So should you even bother with an apocalypse story? You can. There’s always something deeply fascinating to humans about the idea of the world exploding or being decimated by virus. I would imagine there are some hastily written zika virus manuscripts popping into agent inboxes right about now. If you still want to do this sort of thing, I would suggest that the kid and the apocalyptic event need to be inextricably tied.
For example, this specific kid needs to match this specific apocalypse in a way that makes them the only possible answer. Let’s say that their mother was a leading climate scientist who was recently kidnapped. Life sucks for the character as they try to put the pieces back together. Then it’s revealed that the reason for the kidnapping was that Mom had just stumbled upon a shadowy government conspiracy to overheat the Middle East in a desperate bid to end the conflict there. But it worked too well, and now the entire planet is in grave danger. Mom is presumed dead, but Kid has his doubts. Worse yet, Mom told Kid some very classified information right before she was taken, almost as if she knew what was going to happen. Now Kid might be the only one to reverse the runaway climate. But, even with the world (theoretically) at stake, Kid has their own skin in the game: to see if Mom is actually alive, and to bring those responsible for the kidnapping to justice.
Apocalypse story. Shadowy government conspiracy. Runaway climate change (giving the story a timely hook). But what do we notice about this premise? It’s not just some random kid. In fact, the kid has deeply personal reasons for springing into action. And averting the apocalypse is almost a byproduct of more intimate, meaningful goals.
That’s what I would suggest doing if your stakes are too high: make them smaller (not in scope, but in terms of intimacy of objective and motivation). Make them more personal. Make it believable that a kid would rise up against huge forces to get what they want, because what they want is very close to their hearts. The stakes stakes can remain huge (there’s still an apocalypse scenario) but their impact on your specific character is what has the power to set you apart in this very crowded category.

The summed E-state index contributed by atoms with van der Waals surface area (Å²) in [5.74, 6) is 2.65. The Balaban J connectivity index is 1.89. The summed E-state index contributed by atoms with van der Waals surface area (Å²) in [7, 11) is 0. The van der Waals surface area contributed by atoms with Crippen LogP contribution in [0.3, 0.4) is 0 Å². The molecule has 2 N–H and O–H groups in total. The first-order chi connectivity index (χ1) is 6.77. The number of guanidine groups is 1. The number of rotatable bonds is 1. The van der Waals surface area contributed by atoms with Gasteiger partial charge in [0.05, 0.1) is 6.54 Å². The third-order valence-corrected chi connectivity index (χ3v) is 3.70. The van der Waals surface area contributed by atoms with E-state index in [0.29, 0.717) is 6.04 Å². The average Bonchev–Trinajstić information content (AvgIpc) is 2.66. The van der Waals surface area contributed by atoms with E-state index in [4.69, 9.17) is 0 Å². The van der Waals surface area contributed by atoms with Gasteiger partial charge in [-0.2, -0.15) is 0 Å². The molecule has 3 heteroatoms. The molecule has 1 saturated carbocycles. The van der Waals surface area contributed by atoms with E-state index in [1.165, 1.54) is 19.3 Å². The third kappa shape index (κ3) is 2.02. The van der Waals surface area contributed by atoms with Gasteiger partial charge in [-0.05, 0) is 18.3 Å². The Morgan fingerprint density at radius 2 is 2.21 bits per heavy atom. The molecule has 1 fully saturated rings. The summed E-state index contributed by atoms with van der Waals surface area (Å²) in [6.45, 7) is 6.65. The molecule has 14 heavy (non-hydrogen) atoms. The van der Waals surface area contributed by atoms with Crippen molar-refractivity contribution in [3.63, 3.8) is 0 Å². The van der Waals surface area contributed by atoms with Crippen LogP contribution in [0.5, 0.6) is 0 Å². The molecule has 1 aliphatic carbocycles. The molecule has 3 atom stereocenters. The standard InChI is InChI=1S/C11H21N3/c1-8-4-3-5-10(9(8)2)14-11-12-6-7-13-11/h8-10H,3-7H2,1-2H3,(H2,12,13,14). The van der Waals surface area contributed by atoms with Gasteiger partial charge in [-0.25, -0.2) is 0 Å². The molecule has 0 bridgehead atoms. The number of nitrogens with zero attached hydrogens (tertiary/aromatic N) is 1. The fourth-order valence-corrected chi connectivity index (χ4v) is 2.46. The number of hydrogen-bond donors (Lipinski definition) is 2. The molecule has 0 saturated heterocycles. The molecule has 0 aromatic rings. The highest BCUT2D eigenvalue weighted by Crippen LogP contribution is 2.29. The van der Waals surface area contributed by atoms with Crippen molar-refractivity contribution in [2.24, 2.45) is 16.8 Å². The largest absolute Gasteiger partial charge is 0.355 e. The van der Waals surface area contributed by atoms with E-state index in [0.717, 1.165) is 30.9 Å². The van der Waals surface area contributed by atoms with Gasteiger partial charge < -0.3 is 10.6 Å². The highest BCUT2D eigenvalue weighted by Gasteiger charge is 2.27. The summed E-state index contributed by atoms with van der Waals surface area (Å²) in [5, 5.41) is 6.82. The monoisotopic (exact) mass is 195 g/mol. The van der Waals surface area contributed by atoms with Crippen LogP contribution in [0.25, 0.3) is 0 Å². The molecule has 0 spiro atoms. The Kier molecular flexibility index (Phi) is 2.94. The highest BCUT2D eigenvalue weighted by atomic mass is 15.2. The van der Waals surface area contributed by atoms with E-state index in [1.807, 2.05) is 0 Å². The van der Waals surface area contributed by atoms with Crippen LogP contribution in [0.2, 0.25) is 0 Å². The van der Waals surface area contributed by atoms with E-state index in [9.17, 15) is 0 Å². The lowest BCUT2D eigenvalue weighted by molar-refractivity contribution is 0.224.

By: Rachelle Gardner,
Blog: Rachelle Gardner
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In honor of Valentine’s Day coming up this Sunday, I thought I’d wax poetic about what I love in this industry… and in my job.
♥ First of all, I love the way writers, editors, and yes, even agents, are a true community. Competition exists, but it doesn’t get in the way of real relationships. That’s what this business is about, relationships, and the people I’ve met in this business are simply the best.
♥ I love working with authors. Your passion impresses me; your bravery amazes me. The commitment authors must maintain in order to be successful is nothing short of monumental, and for that, I salute every one of you. It is my pleasure and privilege to support you in the small ways that I do.